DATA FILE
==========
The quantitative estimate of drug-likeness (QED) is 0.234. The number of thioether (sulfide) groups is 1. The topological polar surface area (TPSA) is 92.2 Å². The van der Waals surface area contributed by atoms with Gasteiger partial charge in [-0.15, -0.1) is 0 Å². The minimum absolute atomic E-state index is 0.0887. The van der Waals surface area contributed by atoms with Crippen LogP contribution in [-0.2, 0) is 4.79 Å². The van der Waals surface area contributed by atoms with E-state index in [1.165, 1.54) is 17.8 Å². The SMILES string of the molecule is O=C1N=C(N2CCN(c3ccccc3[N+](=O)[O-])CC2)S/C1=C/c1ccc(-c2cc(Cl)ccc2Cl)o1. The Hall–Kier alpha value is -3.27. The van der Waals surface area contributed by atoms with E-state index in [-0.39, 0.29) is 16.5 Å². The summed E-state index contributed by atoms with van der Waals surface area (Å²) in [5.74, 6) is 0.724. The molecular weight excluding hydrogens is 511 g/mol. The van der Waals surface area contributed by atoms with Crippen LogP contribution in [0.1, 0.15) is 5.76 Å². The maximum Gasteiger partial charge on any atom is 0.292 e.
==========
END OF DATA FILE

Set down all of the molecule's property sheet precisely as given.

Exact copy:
The quantitative estimate of drug-likeness (QED) is 0.234. The number of thioether (sulfide) groups is 1. The topological polar surface area (TPSA) is 92.2 Å². The van der Waals surface area contributed by atoms with Gasteiger partial charge in [-0.15, -0.1) is 0 Å². The minimum absolute atomic E-state index is 0.0887. The van der Waals surface area contributed by atoms with Crippen LogP contribution in [-0.2, 0) is 4.79 Å². The van der Waals surface area contributed by atoms with E-state index in [1.165, 1.54) is 17.8 Å². The SMILES string of the molecule is O=C1N=C(N2CCN(c3ccccc3[N+](=O)[O-])CC2)S/C1=C/c1ccc(-c2cc(Cl)ccc2Cl)o1. The Hall–Kier alpha value is -3.27. The van der Waals surface area contributed by atoms with E-state index in [-0.39, 0.29) is 16.5 Å². The summed E-state index contributed by atoms with van der Waals surface area (Å²) in [5.74, 6) is 0.724. The molecular weight excluding hydrogens is 511 g/mol. The van der Waals surface area contributed by atoms with Crippen LogP contribution in [0.1, 0.15) is 5.76 Å². The maximum Gasteiger partial charge on any atom is 0.292 e.